Exclusive outtakes from industry leaders
By Petra Spescha
European economists have been nearly unanimous about what Europe’s recovery from the crisis will look like on a chart: L-shaped — a severe slump with a prolonged period of flat or minimal improvements in the economy.
But at the Reuters Central European Investment Summit Ewald Nowotny created a new shape when he tried to clarify a statement he made to an Austrian newspaper earlier this month about the economic turnaround.
“It was not a real L-shape –it was an L which was a bit upward bending,” Nowotny, who is on the European Central Bank’s Governing Council, said.
So it appears Nowotny, an economics professor, takes a less pessimistic view of the recovery than we previously thought. Not quite a rebounding ‘V’ shape or a steady ‘U’-shaped rise but somewhere in-between those shapes and the downbeat ‘L.’
The U.S. recession and global credit crisis pulled a stunning array of corporate giants into bankruptcy court this year. Automakers General Motors and Chrysler, real estate company General Growth, and chemicals maker Lyondell all sought protection from their creditors after being brought down by rapidly changing economics and customer demands.
While the sudden shift in fortunes for some of the world’s biggest companies wiped out the savings of some equity investors, the changes have paved the way for new and interesting investment or takeover opportunities for other investors.
Reuters Central European Investment Summit, September 28-30, 2009
The former Communist countries of central Europe have been the last to be hit by the global economic crisis, but th e hit they took was among the hardest. Only big neighbour Russia’s deep plunge into recession is rivaling the sharp fall from record economic growth that’s in store this year for the economies between the former Soviet Union and Western Europe.
Global risk aversion and deleveraging exposed the weaknesses that the countries had been able to gloss over during the boom years – which in retrospect appeared to have been, in some countries, a colossal binge bankrolled by cheap foreign credit extended by Western European banks that had to come to an end when funding dried up.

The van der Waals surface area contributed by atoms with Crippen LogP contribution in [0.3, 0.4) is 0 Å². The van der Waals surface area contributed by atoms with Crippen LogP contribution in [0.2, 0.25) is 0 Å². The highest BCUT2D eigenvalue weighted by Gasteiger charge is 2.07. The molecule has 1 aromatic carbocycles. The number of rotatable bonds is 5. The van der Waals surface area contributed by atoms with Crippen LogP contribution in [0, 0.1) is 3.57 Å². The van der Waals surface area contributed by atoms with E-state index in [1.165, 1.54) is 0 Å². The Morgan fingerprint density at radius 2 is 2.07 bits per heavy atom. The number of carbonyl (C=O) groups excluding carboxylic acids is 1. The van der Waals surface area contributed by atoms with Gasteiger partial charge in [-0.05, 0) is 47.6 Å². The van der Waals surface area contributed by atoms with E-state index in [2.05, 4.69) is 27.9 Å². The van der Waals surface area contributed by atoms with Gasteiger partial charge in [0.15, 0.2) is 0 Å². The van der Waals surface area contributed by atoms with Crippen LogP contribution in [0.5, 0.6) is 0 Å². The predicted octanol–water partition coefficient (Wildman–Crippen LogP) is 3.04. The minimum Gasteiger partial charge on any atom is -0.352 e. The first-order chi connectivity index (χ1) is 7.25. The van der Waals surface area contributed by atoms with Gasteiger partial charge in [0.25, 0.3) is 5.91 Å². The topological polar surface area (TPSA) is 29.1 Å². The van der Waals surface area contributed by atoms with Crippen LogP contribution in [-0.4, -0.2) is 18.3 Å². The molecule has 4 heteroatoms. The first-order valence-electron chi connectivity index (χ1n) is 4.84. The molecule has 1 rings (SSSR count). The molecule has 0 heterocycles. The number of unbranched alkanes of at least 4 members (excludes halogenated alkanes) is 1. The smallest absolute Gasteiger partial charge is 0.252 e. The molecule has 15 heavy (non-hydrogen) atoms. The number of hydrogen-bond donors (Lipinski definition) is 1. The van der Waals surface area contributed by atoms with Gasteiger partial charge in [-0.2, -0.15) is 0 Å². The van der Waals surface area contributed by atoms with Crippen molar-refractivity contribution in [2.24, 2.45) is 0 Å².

Russian banking and aviation magnate Alexander Lebedev, owner of London’s Evening Standard, estimates that Russian bureaucrats have pocketed $500 billion in bribes in the past four years and corruption and red tape make Russia one of the worst places to invest on earth.
On the scale of bureaucratic outrages, Lebedev hit a personal low when the authorities asked him to produce a 100 page report on bee poo. They claimed to be concerned about the excrement produced in the hives at one of his farms.
It not only trumpeted the idea, but was one of the first big local firms to take out offices in a sleek glass skyscraper by the Moscow River, surrounded by foundation pits and towers of naked steel girders that were to become Moscow’s Canary Wharf.
Stephan Dolezalek, Managing Director of VantagePoint Venture Partners and Tom Werner, Chief Executive of solar power company SunPower, sat down at Reuters’ Global Climate and Alternative Energy Summit in San Francisco and shared their views on global warming, investment and cleantech.
Dolezalek sees industrialization in developing countries as a more predictable impetus for investment than global warming.
Ken Oshman, the Chief Executive of Echelon, sat down at Reuters’ Global Climate and Alternative Energy Summit in San Francisco to speak about revenue forecasts and smart meters.
The following is Oshman’s thoughts on how the sector may consolidate as the market picks up.